The global innovation landscape is constantly shifting, depending on the leadership and its realization of the importance of knowledge, research and innovation in the process of socioeconomic development. In our own lives we have seen the emergence of Germany, Japan, Singapore, Korea and more recently China as economic powers. The path to progress has involved massive investments in education, particularly higher education, the acquisition and adaption of cutting edge foreign technologies for the production of high valued goods and services. This has led to the progressive evolution of some countries from resource-based to knowledge-based economies. This process has been catalyzed by public-private partnerships and by offering liberal public incentives for partnerships between local and international firms.
In Pakistan, public research funding should be linked not only to advancement of basic and strategic research but a certain proportion should be set aside for applied industrial research. This should include funding for design and development of prototypes and for stimulating R&D in private enterprises. Industrial clusters under CPEC can trigger rapid development. Chinese companies partnering with Pakistani firms in these industrial clusters should be offered incentives linked to efficient production, value addition, and process and product innovation and for growth in productivity. Incentives for skill development courses for industrial workers and for hiring high quality engineers should be given priority.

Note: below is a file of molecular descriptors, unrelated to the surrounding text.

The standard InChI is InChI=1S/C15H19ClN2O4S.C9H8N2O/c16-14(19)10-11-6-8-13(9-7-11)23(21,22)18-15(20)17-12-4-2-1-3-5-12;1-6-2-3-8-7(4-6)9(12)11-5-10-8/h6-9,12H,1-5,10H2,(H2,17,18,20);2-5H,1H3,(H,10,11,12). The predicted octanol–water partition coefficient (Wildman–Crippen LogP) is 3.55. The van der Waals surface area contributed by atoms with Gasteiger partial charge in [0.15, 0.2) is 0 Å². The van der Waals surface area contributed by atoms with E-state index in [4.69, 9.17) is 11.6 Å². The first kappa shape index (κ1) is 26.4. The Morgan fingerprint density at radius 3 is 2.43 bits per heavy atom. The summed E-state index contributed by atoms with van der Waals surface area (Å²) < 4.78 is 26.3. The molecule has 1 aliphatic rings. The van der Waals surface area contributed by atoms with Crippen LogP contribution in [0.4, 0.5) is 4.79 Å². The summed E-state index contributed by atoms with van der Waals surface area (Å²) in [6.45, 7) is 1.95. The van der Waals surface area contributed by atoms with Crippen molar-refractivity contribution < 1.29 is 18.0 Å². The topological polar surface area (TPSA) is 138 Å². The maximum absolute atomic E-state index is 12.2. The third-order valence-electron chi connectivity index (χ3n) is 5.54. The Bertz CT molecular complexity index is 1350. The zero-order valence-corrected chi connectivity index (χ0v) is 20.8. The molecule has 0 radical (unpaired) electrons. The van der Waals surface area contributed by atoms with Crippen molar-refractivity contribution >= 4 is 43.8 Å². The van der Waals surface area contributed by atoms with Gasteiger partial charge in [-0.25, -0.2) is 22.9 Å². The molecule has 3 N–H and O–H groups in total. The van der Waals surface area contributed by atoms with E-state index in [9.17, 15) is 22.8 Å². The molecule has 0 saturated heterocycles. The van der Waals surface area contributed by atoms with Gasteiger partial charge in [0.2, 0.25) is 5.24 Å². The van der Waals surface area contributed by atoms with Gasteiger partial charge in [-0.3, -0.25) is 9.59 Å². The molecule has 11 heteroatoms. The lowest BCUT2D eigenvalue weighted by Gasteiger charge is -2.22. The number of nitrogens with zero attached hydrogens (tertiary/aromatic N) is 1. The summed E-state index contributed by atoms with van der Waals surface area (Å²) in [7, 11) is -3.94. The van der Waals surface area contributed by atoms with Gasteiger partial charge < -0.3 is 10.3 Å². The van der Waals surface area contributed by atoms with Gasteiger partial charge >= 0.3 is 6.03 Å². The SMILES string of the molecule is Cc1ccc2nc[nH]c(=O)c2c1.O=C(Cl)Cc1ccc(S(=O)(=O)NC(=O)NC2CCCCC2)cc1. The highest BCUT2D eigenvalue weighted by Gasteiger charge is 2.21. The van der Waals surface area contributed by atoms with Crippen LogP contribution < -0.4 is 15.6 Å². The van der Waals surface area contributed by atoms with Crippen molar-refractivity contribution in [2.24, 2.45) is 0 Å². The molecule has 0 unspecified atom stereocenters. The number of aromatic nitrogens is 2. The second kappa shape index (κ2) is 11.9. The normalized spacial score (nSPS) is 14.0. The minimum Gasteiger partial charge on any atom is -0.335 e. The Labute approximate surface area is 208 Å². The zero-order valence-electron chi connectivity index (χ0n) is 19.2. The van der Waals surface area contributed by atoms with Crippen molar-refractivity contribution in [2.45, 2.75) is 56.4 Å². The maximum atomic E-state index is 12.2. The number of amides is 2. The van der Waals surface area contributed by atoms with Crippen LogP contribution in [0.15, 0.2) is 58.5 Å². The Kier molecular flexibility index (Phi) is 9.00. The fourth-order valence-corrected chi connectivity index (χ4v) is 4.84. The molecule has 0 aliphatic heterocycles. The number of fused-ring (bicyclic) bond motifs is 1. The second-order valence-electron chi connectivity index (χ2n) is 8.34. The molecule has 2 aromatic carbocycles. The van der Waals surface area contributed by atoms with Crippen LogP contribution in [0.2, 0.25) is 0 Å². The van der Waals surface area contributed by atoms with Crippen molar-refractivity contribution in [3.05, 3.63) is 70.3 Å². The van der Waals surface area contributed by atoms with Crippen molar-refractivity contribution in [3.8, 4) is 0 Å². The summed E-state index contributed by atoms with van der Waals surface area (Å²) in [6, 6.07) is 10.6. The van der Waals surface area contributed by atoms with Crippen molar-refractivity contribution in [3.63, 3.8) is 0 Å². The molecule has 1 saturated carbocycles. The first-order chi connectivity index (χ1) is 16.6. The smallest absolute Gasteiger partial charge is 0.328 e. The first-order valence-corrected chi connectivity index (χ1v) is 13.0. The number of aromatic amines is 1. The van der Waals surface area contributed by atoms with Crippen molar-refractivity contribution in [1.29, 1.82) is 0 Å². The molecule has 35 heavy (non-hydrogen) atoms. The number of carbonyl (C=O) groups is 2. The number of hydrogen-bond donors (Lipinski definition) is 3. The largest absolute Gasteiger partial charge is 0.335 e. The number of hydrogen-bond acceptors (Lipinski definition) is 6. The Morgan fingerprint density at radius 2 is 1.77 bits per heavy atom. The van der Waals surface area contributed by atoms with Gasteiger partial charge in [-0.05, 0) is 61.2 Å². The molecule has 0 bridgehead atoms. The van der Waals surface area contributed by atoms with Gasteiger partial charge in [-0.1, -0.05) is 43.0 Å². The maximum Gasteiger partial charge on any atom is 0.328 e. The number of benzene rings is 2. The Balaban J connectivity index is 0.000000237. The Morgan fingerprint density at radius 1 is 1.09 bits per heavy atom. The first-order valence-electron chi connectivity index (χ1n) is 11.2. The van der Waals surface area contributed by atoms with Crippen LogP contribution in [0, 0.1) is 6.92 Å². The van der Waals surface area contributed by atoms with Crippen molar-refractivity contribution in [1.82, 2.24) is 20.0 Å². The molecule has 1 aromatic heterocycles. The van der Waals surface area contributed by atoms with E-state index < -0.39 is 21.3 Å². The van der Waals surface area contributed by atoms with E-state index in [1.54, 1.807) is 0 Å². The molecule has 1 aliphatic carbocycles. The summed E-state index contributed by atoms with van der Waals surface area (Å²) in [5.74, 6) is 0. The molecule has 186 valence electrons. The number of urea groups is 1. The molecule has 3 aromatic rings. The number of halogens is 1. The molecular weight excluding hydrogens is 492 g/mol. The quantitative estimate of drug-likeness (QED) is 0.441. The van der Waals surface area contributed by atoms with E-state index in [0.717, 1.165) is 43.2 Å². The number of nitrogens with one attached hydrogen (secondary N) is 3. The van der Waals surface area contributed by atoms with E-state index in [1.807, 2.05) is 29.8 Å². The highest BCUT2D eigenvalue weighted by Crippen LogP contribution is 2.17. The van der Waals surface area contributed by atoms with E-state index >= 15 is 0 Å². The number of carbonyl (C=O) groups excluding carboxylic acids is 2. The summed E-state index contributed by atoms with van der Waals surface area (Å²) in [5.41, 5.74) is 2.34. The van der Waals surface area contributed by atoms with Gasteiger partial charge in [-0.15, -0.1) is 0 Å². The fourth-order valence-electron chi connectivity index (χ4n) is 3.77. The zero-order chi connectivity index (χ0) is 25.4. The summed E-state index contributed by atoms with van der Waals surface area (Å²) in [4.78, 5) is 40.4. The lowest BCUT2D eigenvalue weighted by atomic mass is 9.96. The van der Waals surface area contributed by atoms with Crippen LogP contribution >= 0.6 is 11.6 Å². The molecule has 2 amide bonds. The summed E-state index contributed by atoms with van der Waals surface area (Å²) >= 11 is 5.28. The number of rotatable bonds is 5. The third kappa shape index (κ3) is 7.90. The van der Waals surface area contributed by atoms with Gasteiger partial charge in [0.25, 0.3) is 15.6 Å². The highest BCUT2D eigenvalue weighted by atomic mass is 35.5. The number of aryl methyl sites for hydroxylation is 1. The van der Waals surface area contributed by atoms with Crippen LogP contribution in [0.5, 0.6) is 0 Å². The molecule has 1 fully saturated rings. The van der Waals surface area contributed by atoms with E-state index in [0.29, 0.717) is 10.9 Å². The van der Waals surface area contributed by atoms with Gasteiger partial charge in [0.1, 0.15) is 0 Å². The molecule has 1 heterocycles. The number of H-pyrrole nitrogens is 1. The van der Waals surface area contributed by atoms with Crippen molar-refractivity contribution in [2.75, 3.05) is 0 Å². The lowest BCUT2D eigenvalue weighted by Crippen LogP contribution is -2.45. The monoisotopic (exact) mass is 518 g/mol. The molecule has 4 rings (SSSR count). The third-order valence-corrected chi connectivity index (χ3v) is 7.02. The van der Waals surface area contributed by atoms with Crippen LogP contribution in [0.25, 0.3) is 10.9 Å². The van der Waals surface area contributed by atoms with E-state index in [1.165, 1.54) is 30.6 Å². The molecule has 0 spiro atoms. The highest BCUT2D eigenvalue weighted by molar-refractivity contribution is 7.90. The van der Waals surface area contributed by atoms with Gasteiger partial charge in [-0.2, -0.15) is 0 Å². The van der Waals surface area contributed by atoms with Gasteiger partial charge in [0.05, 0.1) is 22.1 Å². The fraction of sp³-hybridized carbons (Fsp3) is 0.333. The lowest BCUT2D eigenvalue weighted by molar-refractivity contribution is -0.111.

The agriculture sector in Pakistan supports two-thirds of the rural population and remains the largest income and employment generating sector of economy but accounts for only about 22 percent of total GDP. Despite the huge potential, Pakistan has not been able to exploit its immense agriculture sector. This has been largely due to incompetent and corrupt leadership which was responsible for under- investment in human resource development and agriculture research.
We should learn from China, whose agriculture reform programme lifted millions out of poverty and generated enough income for investment in industrial innovations. The programme began in the early 1980s for developing non-farm opportunities involving provision of a flexible, demand driven packages of services. This was not just making available the technology but also information, technical assistance, marketing support including developing supply networks and supply chains.
The agricultural development programme initiated by their Ministry of Science & Technology in 1986, was termed the ‘Spark’ Programme (derived from the Chinese proverb ‘a single spark can start a prairie fire’). It was intended to help transfer managerial and technological knowledge from more advanced sectors to rural enterprises in order to support continued growth and development in non-state rural enterprises.
Other fast-emerging fields such as artificial intelligence, energy storage systems, new materials including nanotechnology, industrial biotechnology, and next generation genomics, will have a huge disruptive impact on industry in the next decade. Pakistan must invest massively in these areas if it ever wishes to stand with dignity in the comity of nations.
In a country in which there is hardly any eminent scientist or engineer in parliament, this involves our being able to ‘defy gravity’ to emerge as a powerful nation. This is what we must do.
The writer is the former chairman of the HEC, and president of the
Network of Academies of Science of OIC Countries (NASIC).